MOWWM Mathematically Productive Instructional Routines
This document outlines the Mathematically Productive Instructional Routines (MPIRs) that are present in the Modeling Our World with Mathematics course.
Mathematically Productive Instructional Routines
When we embed routines into our classrooms, we free up space in our minds and schedule to focus on learning while encouraging growth in the routines themselves. Through purposeful use, routines can support all students in their mathematical development.
Mathematically Productive Instructional Routines (MPIRs) are research-based instructional practices that position student ideas as central, make student thinking visible, and provide opportunities for mathematical discourse, thereby allowing space for students to make sense of mathematics. Engaging in these routines can inform teachers’ instructional practice, mathematical content knowledge, as well as beliefs about what mathematics is and who can do mathematics. Additionally, these routines engage students in the Fundamentals of Learning: making meaning, participating and contributing, and managing learning (Heritage, et. al, 2013).
Mathematically Productive Instructional Routines can be implemented with students in any grade from preschool to college. MPIRs often take place at the beginning or end of a math lesson as a launch or synthesis activity. Because the routine is often independent from the mathematics in the core lesson, in the elementary grades the routine can take place any time within the day. It is appropriate to use routines daily, and recommended that they occur often.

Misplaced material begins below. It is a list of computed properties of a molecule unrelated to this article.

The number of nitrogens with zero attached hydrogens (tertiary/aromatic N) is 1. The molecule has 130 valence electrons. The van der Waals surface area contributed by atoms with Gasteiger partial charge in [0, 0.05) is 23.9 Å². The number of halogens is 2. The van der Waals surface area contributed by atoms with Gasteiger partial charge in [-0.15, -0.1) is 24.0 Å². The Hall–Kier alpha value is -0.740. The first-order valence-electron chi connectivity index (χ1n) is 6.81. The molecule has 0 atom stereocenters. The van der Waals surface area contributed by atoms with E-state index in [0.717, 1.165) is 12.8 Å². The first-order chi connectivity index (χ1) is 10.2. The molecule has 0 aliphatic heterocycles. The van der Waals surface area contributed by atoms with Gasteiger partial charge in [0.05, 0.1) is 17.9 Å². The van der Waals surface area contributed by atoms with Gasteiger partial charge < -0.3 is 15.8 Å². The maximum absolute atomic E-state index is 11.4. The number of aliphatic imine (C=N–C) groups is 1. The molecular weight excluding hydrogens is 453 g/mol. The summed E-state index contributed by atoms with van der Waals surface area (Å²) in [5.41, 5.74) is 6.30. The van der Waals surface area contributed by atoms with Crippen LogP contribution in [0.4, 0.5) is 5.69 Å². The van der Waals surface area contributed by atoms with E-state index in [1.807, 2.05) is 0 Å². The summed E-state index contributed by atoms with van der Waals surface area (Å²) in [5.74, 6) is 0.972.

What are they?
Mathematically productive instructional routines are short (5–15 minutes) learning activities that teachers and students engage in together on a consistent basis so that the activity becomes routine. They have a regular structure for interaction among teachers and students, and can be used across content and grade levels for a variety of instructional objectives (Lampert, 2010).
Why are they important?
A number of researchers have recently begun to identify certain instructional routines, aligned with the rigor of the State Standards and the NCTM Mathematics Teaching Practices, that “can significantly affect the quality of teaching and subsequent learning of students” (Heibert & Morris, 2012). Mathematically productive instructional routines make students’ mathematical thinking visible and require teachers to pay attention to, build on, and respond to student thinking. Using such routines frequently can support the development of a classroom culture in which sense-making is at the heart of all activity, and mistakes are “expected, respected, and inspected.”
What makes a routine an MPIR?
While there are several different formats for these routines, all Mathematically Productive Instructional Routines share these common attributes: